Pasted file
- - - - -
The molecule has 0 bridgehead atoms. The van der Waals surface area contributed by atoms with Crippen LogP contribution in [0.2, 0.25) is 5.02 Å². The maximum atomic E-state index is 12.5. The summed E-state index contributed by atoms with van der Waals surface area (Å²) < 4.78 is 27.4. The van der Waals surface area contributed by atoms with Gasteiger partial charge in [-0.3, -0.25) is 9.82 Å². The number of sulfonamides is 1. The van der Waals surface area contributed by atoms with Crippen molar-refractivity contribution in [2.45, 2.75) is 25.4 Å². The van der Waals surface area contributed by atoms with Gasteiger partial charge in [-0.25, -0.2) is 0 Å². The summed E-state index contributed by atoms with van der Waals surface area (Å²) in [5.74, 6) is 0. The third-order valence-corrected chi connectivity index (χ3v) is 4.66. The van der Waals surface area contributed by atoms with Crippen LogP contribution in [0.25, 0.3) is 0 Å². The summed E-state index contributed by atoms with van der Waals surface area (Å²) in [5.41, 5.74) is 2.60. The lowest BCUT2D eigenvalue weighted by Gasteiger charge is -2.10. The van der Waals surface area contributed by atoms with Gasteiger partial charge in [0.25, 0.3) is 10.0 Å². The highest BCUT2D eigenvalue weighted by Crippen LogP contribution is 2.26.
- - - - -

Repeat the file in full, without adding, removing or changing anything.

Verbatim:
The molecule has 0 bridgehead atoms. The van der Waals surface area contributed by atoms with Crippen LogP contribution in [0.2, 0.25) is 5.02 Å². The maximum atomic E-state index is 12.5. The summed E-state index contributed by atoms with van der Waals surface area (Å²) < 4.78 is 27.4. The van der Waals surface area contributed by atoms with Gasteiger partial charge in [-0.3, -0.25) is 9.82 Å². The number of sulfonamides is 1. The van der Waals surface area contributed by atoms with Crippen molar-refractivity contribution in [2.45, 2.75) is 25.4 Å². The van der Waals surface area contributed by atoms with Gasteiger partial charge in [-0.25, -0.2) is 0 Å². The summed E-state index contributed by atoms with van der Waals surface area (Å²) in [5.74, 6) is 0. The third-order valence-corrected chi connectivity index (χ3v) is 4.66. The van der Waals surface area contributed by atoms with Crippen LogP contribution in [0.25, 0.3) is 0 Å². The summed E-state index contributed by atoms with van der Waals surface area (Å²) in [5.41, 5.74) is 2.60. The lowest BCUT2D eigenvalue weighted by Gasteiger charge is -2.10. The van der Waals surface area contributed by atoms with Gasteiger partial charge in [0.25, 0.3) is 10.0 Å². The highest BCUT2D eigenvalue weighted by Crippen LogP contribution is 2.26.